People v. Smith

Decision Date29 September 2017
Docket NumberNo. 1-15-1643,1-15-1643
Citation2017 IL App (1st) 151643,89 N.E.3d 960
Parties The PEOPLE of the State of Illinois, Plaintiff-Appellee, v. Zachary SMITH, Defendant-Appellant.
CourtUnited States Appellate Court of Illinois

Michael J. Pelletier, Patricia Mysza, and Darren E. Miller, of State Appellate Defender's Office, of Chicago, for appellant.

Kimberly M. Foxx, State's Attorney, of Chicago (Alan J. Spellberg, John E. Nowak, and Margaret M. Smith, Assistant State's Attorneys, of counsel), for the People.

JUSTICE MIKVA delivered the judgment of the court, with opinion.

¶ 1 Following a bench trial, defendant Zachary Smith was convicted of being an armed habitual criminal (AHC) and for unlawful use of a weapon by a felon (UUWF). Mr. Smith was sentenced on the AHC charge to a prison term of six years, followed by three years of mandatory supervised release (MSR), and on the UUWF charge to a concurrent sentence of two years. On appeal, Mr. Smith argues that we must vacate his AHC conviction because one of the predicate convictions for that offense was for aggravated unlawful use of a weapon (AUUW), under a statutory provision later held by the Illinois Supreme Court to be facially unconstitutional. Mr. Smith alternatively asks us to correct his mittimus because—under the one-act, one-crime rule—he cannot be convicted of both AHC and UUWF based on the same act of possessing a firearm. For the reasons that follow, we affirm Mr. Smith's AHC conviction and vacate his UUWF conviction.

¶ 2 BACKGROUND

¶ 3 Mr. Smith was charged in this case with one count of AHC—premised on his prior convictions for AUUW (case No. 09 CR 16524) and UUWF (case No. 07 CR 12576)—and three counts of UUWF. At his bench trial, the State introduced certified copies of both prior convictions. The State also presented the testimony of two Chicago police officers, who testified that on the evening of October 25, 2013, they entered an apartment to investigate a reported domestic battery and observed Mr. Smith with a gun in his hand. The officers arrested Mr. Smith and advised him of his Miranda rights. According to the officers, Mr. Smith explained to them that he was holding the gun because he thought the officers were members of his ex-girlfriend's family coming to seek revenge against him for having battered her.

¶ 4 Two witnesses testified for the defense. Mr. Smith's ex-girlfriend, Lakeisha Horton, testified that there was a party at her apartment on the afternoon of October 25, 2013. According to Ms. Horton, a fight broke out at the party, and she threatened to call the police. Those attending the party fled, leaving some of their possessions behind. When Mr. Smith later arrived to collect some clothing he had left at the apartment, he brought another woman with him, angering Ms. Horton and causing her to falsely report that he had battered her. Ms. Horton testified that there was a gun on the floor by the garbage can when officers arrived in response to her call, but it did not belong to Mr. Smith. Mr. Smith's girlfriend, Laquita Handy, testified that she was the woman who accompanied Mr. Smith to Ms. Horton's apartment to retrieve his clothing that day and, to her knowledge, he did not have a weapon with him at that time.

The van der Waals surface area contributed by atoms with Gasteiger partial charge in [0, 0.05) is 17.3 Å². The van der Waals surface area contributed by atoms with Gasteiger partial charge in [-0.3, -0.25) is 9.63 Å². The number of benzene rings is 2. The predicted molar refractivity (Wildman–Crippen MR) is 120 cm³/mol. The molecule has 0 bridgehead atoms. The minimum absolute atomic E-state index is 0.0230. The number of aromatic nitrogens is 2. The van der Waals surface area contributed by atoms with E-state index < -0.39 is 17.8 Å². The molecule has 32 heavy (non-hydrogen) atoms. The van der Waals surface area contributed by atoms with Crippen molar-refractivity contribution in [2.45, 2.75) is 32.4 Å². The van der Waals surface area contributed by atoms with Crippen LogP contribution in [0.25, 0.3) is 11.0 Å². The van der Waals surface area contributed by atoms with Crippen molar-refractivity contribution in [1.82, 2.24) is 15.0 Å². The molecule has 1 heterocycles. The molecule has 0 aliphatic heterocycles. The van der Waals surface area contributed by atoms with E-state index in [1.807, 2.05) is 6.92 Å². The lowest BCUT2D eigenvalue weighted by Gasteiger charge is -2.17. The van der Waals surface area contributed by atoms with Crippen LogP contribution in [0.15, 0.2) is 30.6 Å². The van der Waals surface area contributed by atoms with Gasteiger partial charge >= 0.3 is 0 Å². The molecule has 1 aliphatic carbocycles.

¶ 5 The trial court found the testimony of the officers to be more credible than that of the defense witnesses and found Mr. Smith guilty as charged. The court denied Mr. Smith's post-trial motion and sentenced him to six years of imprisonment and three years of MSR on the AHC count, merged the remaining counts into a single count of UUWF, and sentenced him to a concurrent two-year sentence on that count. This appeal followed.

¶ 6 JURISDICTION

¶ 7 The trial court sentenced Mr. Smith on May 7, 2015, and he filed his notice of appeal the same day. We therefore have jurisdiction pursuant to article VI, section 6, of the Illinois Constitution ( Ill. Const. 1970, art. VI, § 6 ) and Illinois Supreme Court Rules 603 and 606, governing appeals from final judgments of conviction in criminal cases (Ill. S. Ct. Rs. 603, 606 (eff. Feb. 6, 2013)).

¶ 8 ANALYSIS
¶ 9 A. Predicate Conviction

¶ 10 On appeal, Mr. Smith argues that his AHC conviction must be vacated because one of the two predicate convictions the State relied on to support that charge was pursuant to a statutory provision later held to be facially unconstitutional and thus void ab initio .

¶ 11 To support a conviction for AHC, the State must prove beyond a reasonable doubt that a defendant possessed a firearm after having been convicted two or more times of certain enumerated offenses, including AUUW and UUWF. 720 ILCS 5/24-1.7(a)(2) (West 2012). One of Mr. Smith's two prior convictions was his 2009 conviction for AUUW, which he says was under the section of the Criminal Code of 1961 that prohibited the carrying of an "uncased, loaded, and immediately accessible" firearm outside the home. 720 ILCS 5/24-1.6(a)(1), (a)(3)(A) (West 2008). In People v. Aguilar , 2013 IL 112116, ¶ 22, 377 Ill.Dec. 405, 2 N.E.3d 321 —as clarified in People v. Burns , 2015 IL 117387, ¶¶ 22, 32, 413 Ill.Dec. 810, 79 N.E.3d 159 —our supreme court struck down that portion of the AUUW statute as facially unconstitutional, concluding that it violated the right to keep and bear arms guaranteed by the second amendment to the United States Constitution.